I was especially appreciative of the careful use of subtle amplification and processing in combination with “traditional” playing. The blend between live performance in the “classical” style and electronic elements was absolutely seamless, and achieved, I think, what many other attempts at mixes of the two haven’t: a complete unification and blending of sounds both live and electronic. Adams indeed found ways of blending sounds together than reminded me strongly of impressionism, but not in a sappy, pseudo-French way. This music had its own voice, its own sound. It had swirls of sound rushing chaotically around points and lines that emerged from the texture like trees pushing up out of the fog. Clear, easily heard, but never in danger of clashing with the overall soundscape.

Michael Tilson Thomas conducts the SFS in the Opening Concert of the American Mavericks Festival.

Michael Tilson Thomas conducting the SFS in the Opening Concert of the American Mavericks Festival in March 2012.

The program notes—which seem to be based on an interview with Adams—indicated that Drift and Providence was composed in many different locations. This may have added to the piece’s feeling of searching for (and finding) a sort of foundation amongst swirls of sonic fog. While the movement titles are all also real places, (Divisidaro and Embarcadero are both streets in San Francisco, and Providence is the capital of Rhode Island) the movements were not, in fact, inspired by these real places. Instead, Adams was trying to capture internal or imaginary places.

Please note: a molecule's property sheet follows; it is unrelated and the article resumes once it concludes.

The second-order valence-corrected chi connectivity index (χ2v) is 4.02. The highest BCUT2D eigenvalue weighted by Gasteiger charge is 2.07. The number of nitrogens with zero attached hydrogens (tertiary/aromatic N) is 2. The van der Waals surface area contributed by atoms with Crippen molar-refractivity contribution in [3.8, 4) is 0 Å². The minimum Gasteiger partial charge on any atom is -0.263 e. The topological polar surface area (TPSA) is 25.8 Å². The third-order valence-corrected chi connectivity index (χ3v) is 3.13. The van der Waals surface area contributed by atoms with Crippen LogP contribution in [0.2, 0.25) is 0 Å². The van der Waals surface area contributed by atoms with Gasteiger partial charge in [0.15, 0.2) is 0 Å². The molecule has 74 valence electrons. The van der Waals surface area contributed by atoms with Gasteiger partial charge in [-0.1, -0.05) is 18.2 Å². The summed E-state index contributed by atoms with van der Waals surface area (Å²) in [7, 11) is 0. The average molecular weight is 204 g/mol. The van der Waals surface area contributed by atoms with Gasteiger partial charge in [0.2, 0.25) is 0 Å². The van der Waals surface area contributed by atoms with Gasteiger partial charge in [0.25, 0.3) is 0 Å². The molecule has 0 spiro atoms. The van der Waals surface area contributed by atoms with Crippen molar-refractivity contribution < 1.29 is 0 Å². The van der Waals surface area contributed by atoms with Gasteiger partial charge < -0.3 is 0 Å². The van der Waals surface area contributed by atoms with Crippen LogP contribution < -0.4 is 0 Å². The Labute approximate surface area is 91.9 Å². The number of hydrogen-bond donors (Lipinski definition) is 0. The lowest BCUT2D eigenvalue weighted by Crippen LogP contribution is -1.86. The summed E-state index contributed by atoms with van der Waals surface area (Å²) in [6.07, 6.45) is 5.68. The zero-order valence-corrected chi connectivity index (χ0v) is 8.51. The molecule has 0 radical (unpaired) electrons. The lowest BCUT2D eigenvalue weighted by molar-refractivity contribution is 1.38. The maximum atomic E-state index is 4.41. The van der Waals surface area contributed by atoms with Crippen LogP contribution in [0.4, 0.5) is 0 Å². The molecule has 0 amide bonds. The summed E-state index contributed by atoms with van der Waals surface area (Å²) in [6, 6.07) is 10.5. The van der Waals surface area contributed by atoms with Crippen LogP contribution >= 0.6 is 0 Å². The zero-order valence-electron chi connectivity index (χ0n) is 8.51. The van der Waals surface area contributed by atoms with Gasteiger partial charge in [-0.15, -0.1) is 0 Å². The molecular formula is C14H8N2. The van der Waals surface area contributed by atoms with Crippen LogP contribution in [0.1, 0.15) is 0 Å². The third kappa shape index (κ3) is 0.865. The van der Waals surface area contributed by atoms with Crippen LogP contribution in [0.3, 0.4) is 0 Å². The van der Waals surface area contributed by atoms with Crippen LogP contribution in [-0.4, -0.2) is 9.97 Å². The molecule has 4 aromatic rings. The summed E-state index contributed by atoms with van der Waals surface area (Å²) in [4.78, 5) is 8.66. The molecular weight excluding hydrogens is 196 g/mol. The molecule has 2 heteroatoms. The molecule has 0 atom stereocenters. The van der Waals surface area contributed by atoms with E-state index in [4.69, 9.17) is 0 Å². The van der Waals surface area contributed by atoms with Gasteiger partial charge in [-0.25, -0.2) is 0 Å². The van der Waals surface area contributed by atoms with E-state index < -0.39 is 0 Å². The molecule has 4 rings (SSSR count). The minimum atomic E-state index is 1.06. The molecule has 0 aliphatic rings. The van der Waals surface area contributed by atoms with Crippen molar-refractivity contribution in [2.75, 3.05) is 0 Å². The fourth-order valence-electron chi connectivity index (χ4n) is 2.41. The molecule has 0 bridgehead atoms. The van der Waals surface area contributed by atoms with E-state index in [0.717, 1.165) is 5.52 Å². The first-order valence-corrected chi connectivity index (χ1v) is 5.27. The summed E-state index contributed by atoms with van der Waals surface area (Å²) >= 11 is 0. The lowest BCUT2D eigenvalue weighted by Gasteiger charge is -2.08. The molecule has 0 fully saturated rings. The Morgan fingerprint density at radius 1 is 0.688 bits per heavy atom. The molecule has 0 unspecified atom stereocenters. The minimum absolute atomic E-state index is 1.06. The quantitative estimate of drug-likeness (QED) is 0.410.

Interestingly, I thought that the Mahler was a good companion piece to Drift and Providence. I commend the San Francisco Symphony for pairing Adams with an established work, thereby putting it on equal footing with the standard repertoire. The Mahler contrasted nicely with the Adams, and principal trumpeter Mark Inouye grabbed our attention with his opening solo. Michael Tilson Thomas took a tempo that was too slow for my tastes, but the audience clearly enjoyed the performance and gave a lengthly standing ovation.

Previously posted on I Care If You Listen, 10/10/2012